Joe: “I’d like to retire at 63.9 years however; I would prefer to draw my Social Security benefits at full-time retirement age, 66.7 years. My question is by waiting until I’m 66.7 years, will this reduce my overall Social Security benefit because I would not have worked 3.3 years?” A smidge. They’re gonna take a look at 35 years of work history. So if you’re not working from 63 to 66, is it gonna make a huge difference? It depends on how many years of credit that you have. So if you have 32 years of work history, well yeah you would want to work the other three to get the full 35. So that would help.

Al: I think a lot of people don’t realize when you get that Social Security statements, the benefit presumes that you’re going to work all the way up to your retirement age. And if you don’t- like let’s say you work at least 35 years, that’s great. You don’t have a zero year because they take your highest 35 years. But perhaps your last few years are greater pay than your first three. And so yeah you might have a little bit lesser benefit than what’s on the statement but it’s usually not that significant.

Joe: It’s not going to be tens of thousands of dollars. You’re talking a couple of hundred dollars a year maybe. Maybe $1000. Ok. “I was employed with the federal government for 12 years and did not pay into Social Security. I worked in other public agencies prior and after my employment with the federal government totaling over 30 years in which I paid into Social Security.” Oh so look at this. Kind of answers our question here. “Do I fall into the Windfall Elimination Provision where money will be deducted from my Social Security?”

Andi: And then from before, “How do I avoid a Windfall Elimination Provision?”

Joe: You can’t avoid it. I mean you can put in 35 years. But you still have 12 years; you’re still going to receive a pension. So a real easy thing to do Wanda, because we don’t have what your pension is going to be from the federal government, and I don’t know what your Social Security work history looks like, you could plug it in. Just google Windfall Elimination Provision and really what that is, is kind of like that other question we got with the Government Offset Provision.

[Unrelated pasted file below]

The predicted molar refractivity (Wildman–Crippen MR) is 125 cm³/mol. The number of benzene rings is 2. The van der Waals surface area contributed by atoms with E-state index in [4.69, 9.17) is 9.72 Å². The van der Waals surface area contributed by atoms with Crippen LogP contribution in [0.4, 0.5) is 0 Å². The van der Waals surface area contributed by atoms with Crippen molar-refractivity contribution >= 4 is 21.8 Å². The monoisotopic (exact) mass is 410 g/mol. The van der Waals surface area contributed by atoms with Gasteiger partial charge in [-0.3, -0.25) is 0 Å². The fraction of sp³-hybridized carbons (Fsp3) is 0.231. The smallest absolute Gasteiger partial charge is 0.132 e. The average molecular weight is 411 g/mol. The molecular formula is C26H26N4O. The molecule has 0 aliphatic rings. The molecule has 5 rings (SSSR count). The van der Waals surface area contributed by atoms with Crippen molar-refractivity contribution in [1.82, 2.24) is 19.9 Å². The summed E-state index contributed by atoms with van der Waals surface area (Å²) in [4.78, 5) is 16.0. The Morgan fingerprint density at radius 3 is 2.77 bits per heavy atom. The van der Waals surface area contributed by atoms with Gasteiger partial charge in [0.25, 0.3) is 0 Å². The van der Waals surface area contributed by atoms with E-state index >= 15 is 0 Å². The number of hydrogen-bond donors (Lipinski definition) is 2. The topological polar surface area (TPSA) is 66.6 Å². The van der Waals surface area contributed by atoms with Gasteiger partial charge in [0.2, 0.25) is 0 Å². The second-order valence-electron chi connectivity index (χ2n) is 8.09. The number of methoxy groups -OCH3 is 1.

Joe/Andi: Government Pension Offset.

Joe: Is that if I qualify for a government pension or like CalSTRS if I’m a school teacher, you don’t put into Social Security you put it into another pension system. They don’t want you to double dip. So there’s gonna be a reduction because you’re receiving cash income from somewhere else because you didn’t put into the system. So you just want to do the math and you can do the calculation just by looking at here’s my pension. Here’s my Social Security benefits. Plug in Windfall Elimination provisions. We have these calculators. So if you give me that information I could tell you easily. But just how do I avoid it? It’s hard to avoid unless you want to work another few years, but you don’t. You want to retire in a couple of years so you’re not going to avoid it. So you can maximize your Social Security benefits by working the full retirement age but you’re still going to have a little bit of reduction there depending on the pension. That was kind of a mouthful.